Persistent rural thieves are targeting quad bikes used by farmers to tend to livestock during the lambing season, latest NFU Mutual claim figures reveal.

The rural insurer’s theft claims data for 2020 reveals that, while the number of quads stolen fell in 2020, thieves are increasingly targeting more expensive, higher specification models.

Farm thieves are also stealing more all-terrain (ATV), larger off-road vehicles.

These machines, which often seat two people side-by side and have a load space at the back, can cost two or three times as much as a quad bike.

According to NFU's data, the vehicles now represent 14% of all quad and ATV thefts, compared to 11% in 2019.

To help farmers protect their quads from increasingly sophisticated thieves, NFU Mutual has started providing updated security advice.

It is also launching a pilot scheme with manufacturers starting with Yamaha and Honda to provide customers with free tracking and immobilisation equipment on vehicles bought to replace stolen quads and ATVS, following on from a paid claim.

To help members who have been the victim of quad theft to get up and running again, NFU Mutual is covering the cost of the tracker and immobiliser installation and the first year’s subscription. The insurer is also looking to install trackers and immobilisers on other brands if they meet the required standard and fitting cost.

Bob Henderson, Technical Engineering Manager at NFU Mutual, said: "Quad bikes are a vital tool on modern livestock farms.

"During harsh, cold months and at lambing times farmers face a massive struggle to keep their sheep fed and safe if thieves strike and leave them without a quad at the busiest time of year.

"Rural thieves target quads and other farm all-terrain vehicles because they’re expensive kit with a ready resale market in this country and abroad.

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"However, their light weight makes them easier to steal than heavier equipment such as tractors.

"We know that thieves often return to a farm where they have stolen a quad in the hope of being able to steal its new replacement.

"That’s why we’re working on a scheme initially with manufacturers Honda and Yamaha with Datatool to install free tracking devices and immobilisers to protect our customers from repeat crime.

"We also want to help keep farmers - who often work alone - safe.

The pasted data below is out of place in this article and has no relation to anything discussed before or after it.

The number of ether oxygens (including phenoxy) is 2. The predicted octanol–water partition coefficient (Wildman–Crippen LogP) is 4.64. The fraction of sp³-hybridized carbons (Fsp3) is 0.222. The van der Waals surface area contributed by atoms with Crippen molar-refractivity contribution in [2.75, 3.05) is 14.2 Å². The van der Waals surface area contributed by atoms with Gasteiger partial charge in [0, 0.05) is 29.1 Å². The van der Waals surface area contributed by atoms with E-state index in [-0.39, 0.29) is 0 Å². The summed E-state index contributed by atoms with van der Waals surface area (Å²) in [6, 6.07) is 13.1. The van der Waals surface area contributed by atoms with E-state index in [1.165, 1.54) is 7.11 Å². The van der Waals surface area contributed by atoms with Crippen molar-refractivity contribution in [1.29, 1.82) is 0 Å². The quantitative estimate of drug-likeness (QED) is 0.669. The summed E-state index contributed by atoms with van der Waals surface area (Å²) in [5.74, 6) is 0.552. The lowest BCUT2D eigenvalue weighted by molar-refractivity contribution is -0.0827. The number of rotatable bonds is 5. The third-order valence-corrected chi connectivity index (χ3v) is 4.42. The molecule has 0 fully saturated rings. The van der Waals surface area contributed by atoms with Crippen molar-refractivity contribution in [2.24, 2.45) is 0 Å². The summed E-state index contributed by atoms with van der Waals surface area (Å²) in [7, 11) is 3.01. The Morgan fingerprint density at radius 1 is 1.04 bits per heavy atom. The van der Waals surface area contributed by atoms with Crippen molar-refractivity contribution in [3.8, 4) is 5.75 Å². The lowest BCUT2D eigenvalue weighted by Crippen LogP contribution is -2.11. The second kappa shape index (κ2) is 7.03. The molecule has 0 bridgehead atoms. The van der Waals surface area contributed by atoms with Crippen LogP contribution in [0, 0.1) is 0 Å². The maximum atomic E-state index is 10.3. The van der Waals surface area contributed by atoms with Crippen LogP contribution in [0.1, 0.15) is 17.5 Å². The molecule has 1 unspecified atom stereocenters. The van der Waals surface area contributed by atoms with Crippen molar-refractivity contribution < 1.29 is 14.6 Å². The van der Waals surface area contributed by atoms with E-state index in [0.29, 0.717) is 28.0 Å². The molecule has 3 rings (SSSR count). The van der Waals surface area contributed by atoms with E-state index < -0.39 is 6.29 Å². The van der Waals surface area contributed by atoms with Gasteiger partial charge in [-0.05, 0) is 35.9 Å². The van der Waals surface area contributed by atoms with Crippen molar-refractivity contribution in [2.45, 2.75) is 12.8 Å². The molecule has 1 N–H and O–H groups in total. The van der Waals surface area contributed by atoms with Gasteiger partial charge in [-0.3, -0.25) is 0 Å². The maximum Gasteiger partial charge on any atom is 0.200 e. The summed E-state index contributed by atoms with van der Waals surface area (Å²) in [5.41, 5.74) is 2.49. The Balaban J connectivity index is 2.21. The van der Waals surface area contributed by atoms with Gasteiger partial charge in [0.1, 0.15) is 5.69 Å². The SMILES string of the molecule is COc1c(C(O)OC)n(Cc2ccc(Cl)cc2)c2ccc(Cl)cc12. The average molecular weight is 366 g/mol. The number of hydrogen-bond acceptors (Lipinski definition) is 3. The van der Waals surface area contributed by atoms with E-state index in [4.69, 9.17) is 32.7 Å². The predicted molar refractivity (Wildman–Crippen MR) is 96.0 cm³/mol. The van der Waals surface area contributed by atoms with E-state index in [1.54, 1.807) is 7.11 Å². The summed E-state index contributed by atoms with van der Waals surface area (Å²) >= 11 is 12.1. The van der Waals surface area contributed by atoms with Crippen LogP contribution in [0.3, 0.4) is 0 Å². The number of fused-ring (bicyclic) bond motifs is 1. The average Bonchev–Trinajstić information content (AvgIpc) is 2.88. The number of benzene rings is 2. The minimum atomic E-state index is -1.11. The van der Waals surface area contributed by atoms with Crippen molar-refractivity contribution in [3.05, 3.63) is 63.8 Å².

"The immobiliser systems have smart technology which can raise the alarm if a machine has been impacted or rolled over."

DC Chris Piggott, Agricultural Vehicle Lead at the National Vehicle Crime Intelligence Service, said: "Unfortunately the police find that once criminals know the layout of a farm they may return to steal the replacement vehicle or other goods that they have scoped out previously."

To protect quads and other ATVs from thieves, NFU Mutual and the National Vehicle Crime Intelligence Service is issuing the following advice:

• Always remove keys and keep them stored securely, away from the vehicle

• When not in use, keep quads and all-terrain-vehicles locked up out of sight

• Install tracking devices and immobilisers to make it easier for police to recover stolen vehicles - most modern tracking devices are GPS enabled, with alarms/alerts that will send a message informing you if your machine is being tampered with. You can also set working hours and Geofences to alert you if a machine is being moved outside of a pre-set working area.

• Use CESAR marking to deter thieves and enable police to identify stolen machinery

• Target-harden your quad by creating a security cage or use a mechanical device such as steering brake/lock, ground anchor or wheel clamp when not in use - these devices are both visible and physical deterrents to thieves

• Know what you own – keep records of serial numbers and photographs of your kit including unique identifying features

• When buying a new quad insist on a chipped key and immobilisation system